Two vacant seats at my table, invited a pair of pesky young penguins to stray from the mammies and join me. Holy shit. I spread my paper far and wide in a veiled curtain of social exclusion, advertising no vacancies. Then, I felt a small paw, a sticky jammy hand, gripping on to my trouser leg, using it as a ladder to elevate her up the cliff face on my shin to one vacant seat. I held my ground waiting for mammy to arrive. She did not. Meanwhile a noisy bustle under my newspaper alerted me. Little Danny had made it to the table, allowing his chubby toddler’s hand with the soft pink dimples to ferret its way on to my plate.
He was grinning a cheeky innocence and grabbed a lump of my sausage roll and stuffed a bite of it into his tiny gob. There was no denying, he loved it. He chomped on it, while he squeezed the red sauce bottle in to his mouth with poor direction, initiating himself into the Red Indian tribe.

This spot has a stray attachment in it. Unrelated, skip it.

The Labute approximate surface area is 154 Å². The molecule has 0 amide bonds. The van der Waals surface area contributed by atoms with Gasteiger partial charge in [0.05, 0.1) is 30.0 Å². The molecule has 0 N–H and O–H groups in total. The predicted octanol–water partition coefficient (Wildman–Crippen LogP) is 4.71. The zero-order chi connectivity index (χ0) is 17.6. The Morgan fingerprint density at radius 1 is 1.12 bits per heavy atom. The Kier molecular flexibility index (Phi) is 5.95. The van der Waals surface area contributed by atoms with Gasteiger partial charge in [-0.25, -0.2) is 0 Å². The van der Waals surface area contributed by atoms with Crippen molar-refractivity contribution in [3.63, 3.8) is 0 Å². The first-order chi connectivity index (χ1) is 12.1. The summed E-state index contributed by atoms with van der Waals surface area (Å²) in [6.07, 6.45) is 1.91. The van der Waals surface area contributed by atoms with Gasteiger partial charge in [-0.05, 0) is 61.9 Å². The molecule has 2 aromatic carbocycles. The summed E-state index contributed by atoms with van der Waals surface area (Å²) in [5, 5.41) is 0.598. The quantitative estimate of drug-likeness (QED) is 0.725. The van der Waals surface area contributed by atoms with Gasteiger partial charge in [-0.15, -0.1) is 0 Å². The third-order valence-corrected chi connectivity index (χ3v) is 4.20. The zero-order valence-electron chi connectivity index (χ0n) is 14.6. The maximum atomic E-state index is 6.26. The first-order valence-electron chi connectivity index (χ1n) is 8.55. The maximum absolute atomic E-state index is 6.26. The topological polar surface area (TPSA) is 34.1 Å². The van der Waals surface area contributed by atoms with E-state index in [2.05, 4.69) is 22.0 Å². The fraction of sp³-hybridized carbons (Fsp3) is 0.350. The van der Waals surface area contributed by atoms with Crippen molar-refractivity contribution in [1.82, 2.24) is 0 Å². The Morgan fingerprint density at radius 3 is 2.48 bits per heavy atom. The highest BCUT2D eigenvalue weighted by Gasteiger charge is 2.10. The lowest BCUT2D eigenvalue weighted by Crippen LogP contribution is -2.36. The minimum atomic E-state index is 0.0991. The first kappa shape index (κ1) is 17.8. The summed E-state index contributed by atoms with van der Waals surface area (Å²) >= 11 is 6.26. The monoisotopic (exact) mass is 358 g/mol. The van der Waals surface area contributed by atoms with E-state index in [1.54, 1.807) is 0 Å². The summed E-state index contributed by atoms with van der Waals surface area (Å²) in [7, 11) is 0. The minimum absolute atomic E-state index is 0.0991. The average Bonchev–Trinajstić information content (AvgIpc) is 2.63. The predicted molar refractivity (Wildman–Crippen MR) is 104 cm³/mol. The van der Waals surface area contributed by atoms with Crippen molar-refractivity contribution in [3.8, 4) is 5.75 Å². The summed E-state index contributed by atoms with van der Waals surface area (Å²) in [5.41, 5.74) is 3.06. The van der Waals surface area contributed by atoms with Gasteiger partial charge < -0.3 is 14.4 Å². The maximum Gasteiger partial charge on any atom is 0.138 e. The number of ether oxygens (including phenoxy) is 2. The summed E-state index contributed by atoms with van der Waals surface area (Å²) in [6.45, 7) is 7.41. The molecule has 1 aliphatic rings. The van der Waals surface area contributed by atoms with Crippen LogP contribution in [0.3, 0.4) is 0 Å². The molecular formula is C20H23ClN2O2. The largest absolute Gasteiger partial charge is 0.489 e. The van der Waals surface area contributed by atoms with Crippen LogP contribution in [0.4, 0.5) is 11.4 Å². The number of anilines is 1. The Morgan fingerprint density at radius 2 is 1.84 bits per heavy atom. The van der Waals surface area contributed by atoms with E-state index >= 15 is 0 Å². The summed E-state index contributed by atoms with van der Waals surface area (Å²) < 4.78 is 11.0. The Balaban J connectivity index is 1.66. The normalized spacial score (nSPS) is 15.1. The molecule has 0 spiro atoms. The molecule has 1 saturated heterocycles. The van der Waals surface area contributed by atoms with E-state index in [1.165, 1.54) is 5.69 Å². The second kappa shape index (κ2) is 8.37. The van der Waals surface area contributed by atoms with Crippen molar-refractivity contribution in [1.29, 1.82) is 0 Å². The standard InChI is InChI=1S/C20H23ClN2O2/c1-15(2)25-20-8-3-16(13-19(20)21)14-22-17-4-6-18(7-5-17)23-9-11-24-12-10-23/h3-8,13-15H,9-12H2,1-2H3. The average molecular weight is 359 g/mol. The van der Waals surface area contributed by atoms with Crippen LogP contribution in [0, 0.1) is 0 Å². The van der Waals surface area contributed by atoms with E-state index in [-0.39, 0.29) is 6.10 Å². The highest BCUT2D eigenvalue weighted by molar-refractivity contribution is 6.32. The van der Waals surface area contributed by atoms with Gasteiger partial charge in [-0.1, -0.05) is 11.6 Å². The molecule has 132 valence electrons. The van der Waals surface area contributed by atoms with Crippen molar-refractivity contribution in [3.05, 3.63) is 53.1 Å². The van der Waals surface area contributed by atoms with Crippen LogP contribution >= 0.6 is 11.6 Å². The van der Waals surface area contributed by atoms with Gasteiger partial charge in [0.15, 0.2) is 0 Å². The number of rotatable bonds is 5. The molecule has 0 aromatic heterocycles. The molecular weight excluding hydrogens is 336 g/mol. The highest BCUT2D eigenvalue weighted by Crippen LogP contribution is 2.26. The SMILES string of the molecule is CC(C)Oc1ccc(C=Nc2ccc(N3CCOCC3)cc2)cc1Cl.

While little Danny was making an oil painting of his face his twin sister decided to sweeten me up with a half dozen sugar sachets, paper and all. I rescued the situation by dumping them to one side. I considered making a protest to the coterie, but I had second thoughts and chickened out of it.
And still they talked and talked appearing to understand every spoken word, amid the noisy cackling. They patted colic stricken screaming babies on the back, until their little peepers nearly popped out.
‘He is cursed with the colic and the windy pains. Brings it from the daddy’s side – sure God help us,’ said Mammy.
Baby squealed like a piglet, so much so that I thought that he must have been doing battle with the wind of a tornado in his turbulent gut. Just as I took another bite, a mammy wiped regurgitated vanilla cruds off her spewed on shoulder. I squirmed and gave her a half glare but my protest was lost on her.
‘I shouldn’t have given her the vanilla ice cream. It always happens,’ she said.
Little wonder that she was a baby puker, I wanted to say but couldn’t.